Log_buddy released - your helpful dev and debug buddy

LogBuddy is your friendly little log buddy at your side, helping you
dev, debug, and test. It plays well with Rails and plain old Ruby
projects. To use it, sudo gem install log_buddy, then require
‘log_buddy’ and call LogBuddy.init. It will add two methods to object
instance and class level: “d” and “logger”. You probably only want to
use these in non-prod environments, so conditionally load it based on
your test env.

The “logger” method is just a typical logger - it will use the Rails
logger if its available.
The “d” method is a special helper that will output the code in the
block and its result - note that you must use the bracket block form

  • do…end is not supported.

Examples

require ‘lib/log_buddy’
LogBuddy.init
a = “foo”
@a = “my var”
@@bar = “class var!”
def bark
“woof!”
end

module Foo;
def self.module_method
“hi!!”
end
end

d { a } # logs “a = ‘foo’”
d { @a } # logs “@a = ‘my var’”
d { @@bar } # logs “@@bar = ‘class var!’”
d { bark } # logs “bark = woof!”
d { Foo::module_method } # logs Foo::module_method = ‘hi!!’

More

Log bugs/issues/suggestions here:
http://opensource.thinkrelevance.com/wiki/log_buddy
Source: http://github.com/relevance/log_buddy/tree/master
git clone git://github.com/relevance/log_buddy.git
rdocs: http://thinkrelevance.rubyforge.org/log_buddy/

Thanks

Thanks to Dave T. and his latest testing code for the idea of
simple reading the file based on the call stack to easily output the
log line.
Thanks to Muness Alrubaie for pairing.

  • Rob

http://robsanheim.com
http://thinkrelevance.com

On Mon, Mar 31, 2008 at 12:47:20PM +0900, Rob S. wrote:

LogBuddy is your friendly little log buddy at your side, helping you
dev, debug, and test. It plays well with Rails and plain old Ruby
projects. To use it, sudo gem install log_buddy, then require
‘log_buddy’ and call LogBuddy.init. It will add two methods to object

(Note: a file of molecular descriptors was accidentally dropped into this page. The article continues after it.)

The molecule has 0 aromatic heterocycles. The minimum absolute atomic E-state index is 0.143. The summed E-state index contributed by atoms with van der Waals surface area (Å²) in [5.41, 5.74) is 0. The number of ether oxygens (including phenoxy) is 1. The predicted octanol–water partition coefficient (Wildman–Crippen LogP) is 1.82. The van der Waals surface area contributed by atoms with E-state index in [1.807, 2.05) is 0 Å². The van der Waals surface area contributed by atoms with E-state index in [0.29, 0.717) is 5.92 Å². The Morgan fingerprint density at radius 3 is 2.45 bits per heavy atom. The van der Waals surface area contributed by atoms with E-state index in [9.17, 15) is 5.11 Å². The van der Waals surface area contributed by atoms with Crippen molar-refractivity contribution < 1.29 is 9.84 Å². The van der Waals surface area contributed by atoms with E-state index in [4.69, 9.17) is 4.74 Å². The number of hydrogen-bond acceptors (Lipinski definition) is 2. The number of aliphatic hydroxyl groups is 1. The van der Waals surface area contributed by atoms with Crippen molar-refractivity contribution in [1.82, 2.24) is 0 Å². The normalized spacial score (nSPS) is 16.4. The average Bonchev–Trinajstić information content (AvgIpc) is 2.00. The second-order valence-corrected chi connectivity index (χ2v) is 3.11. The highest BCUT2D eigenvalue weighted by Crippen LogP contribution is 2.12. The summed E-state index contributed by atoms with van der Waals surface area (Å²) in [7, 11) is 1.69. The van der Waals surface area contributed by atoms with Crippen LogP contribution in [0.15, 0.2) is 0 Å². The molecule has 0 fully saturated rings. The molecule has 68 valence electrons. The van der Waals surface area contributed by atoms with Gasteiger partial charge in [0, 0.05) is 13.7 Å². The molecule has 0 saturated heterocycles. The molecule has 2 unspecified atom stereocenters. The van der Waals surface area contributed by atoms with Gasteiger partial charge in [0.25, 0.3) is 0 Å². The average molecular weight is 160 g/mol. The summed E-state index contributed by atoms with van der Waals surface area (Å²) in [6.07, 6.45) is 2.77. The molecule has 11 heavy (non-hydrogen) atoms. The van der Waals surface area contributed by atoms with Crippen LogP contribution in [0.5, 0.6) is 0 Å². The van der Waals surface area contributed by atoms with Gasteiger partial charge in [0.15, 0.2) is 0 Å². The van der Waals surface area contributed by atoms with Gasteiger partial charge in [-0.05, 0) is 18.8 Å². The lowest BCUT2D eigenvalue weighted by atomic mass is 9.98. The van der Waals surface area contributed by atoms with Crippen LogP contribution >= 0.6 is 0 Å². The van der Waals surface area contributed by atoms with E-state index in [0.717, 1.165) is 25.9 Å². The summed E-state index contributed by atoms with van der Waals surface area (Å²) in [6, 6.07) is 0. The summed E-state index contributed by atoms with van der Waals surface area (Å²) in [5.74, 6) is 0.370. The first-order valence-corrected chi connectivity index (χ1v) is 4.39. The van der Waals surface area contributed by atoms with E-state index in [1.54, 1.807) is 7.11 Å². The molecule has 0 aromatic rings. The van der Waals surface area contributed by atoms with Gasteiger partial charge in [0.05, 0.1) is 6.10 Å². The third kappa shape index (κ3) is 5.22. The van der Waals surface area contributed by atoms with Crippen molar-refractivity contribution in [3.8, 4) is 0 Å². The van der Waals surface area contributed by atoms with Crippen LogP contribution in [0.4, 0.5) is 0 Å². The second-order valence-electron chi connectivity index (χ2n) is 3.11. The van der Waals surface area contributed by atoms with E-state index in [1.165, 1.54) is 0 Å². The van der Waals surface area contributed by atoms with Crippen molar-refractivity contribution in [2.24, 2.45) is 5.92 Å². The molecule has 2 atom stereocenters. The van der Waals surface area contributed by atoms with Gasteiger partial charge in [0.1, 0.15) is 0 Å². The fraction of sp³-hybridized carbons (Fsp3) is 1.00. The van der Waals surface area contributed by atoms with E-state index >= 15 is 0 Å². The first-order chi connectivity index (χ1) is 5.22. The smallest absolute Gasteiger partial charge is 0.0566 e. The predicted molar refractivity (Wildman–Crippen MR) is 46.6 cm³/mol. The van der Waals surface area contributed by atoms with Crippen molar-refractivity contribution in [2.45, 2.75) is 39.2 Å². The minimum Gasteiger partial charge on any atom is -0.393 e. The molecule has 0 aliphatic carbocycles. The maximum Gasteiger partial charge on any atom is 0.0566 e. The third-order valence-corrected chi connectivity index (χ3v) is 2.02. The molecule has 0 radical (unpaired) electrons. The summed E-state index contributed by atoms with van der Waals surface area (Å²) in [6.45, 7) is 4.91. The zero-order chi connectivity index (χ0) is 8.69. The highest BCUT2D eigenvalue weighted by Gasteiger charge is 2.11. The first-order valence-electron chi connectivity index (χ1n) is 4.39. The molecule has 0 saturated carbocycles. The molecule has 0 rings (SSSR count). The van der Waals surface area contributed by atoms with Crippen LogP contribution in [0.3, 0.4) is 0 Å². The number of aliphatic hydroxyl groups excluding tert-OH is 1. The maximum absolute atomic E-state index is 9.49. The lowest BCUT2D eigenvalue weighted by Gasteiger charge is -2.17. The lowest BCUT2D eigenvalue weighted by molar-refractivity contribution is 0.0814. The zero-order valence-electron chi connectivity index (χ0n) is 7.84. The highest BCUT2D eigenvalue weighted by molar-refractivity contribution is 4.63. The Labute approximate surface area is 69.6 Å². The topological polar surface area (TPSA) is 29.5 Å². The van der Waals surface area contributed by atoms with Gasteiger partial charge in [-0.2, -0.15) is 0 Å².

instance and class level: “d” and “logger”. You probably only want to
use these in non-prod environments, so conditionally load it based on
your test env.

The growing ubiquity of all administrative commands being explained with
a “sudo” at the front, as if everyone in the world uses sudo for all
administrative commands, is getting kinda old.

  1. Some people use MS Windows.

  2. Some people use MacOS X.

  3. Some people use su or just login as root from the TTY console.

The common thread here is that not everyone in the world is using
Ubuntu.

. . . but LogBuddy looks interesting. I might have to give that a whirl
in the near future. Thanks.

Chad P. wrote:

The common thread here is that not everyone in the world is using Ubuntu.

  1. Some people use ubuntu, but chown -R /usr/local to their own user.
    (On my laptop, anyway!) Never have to “sudo gem”.

Erm, Mac OS X uses sudo…

–Jeremy

On Mon, Mar 31, 2008 at 12:41 AM, Chad P. [email protected]
wrote:

a “sudo” at the front, as if everyone in the world uses sudo for all
. . . but LogBuddy looks interesting. I might have to give that a whirl
in the near future. Thanks.


CCD CopyWrite Chad P. [ http://ccd.apotheon.org ]
Thomas McCauley: “The measure of a man’s real character is what he would do
if he knew he would never be found out.”


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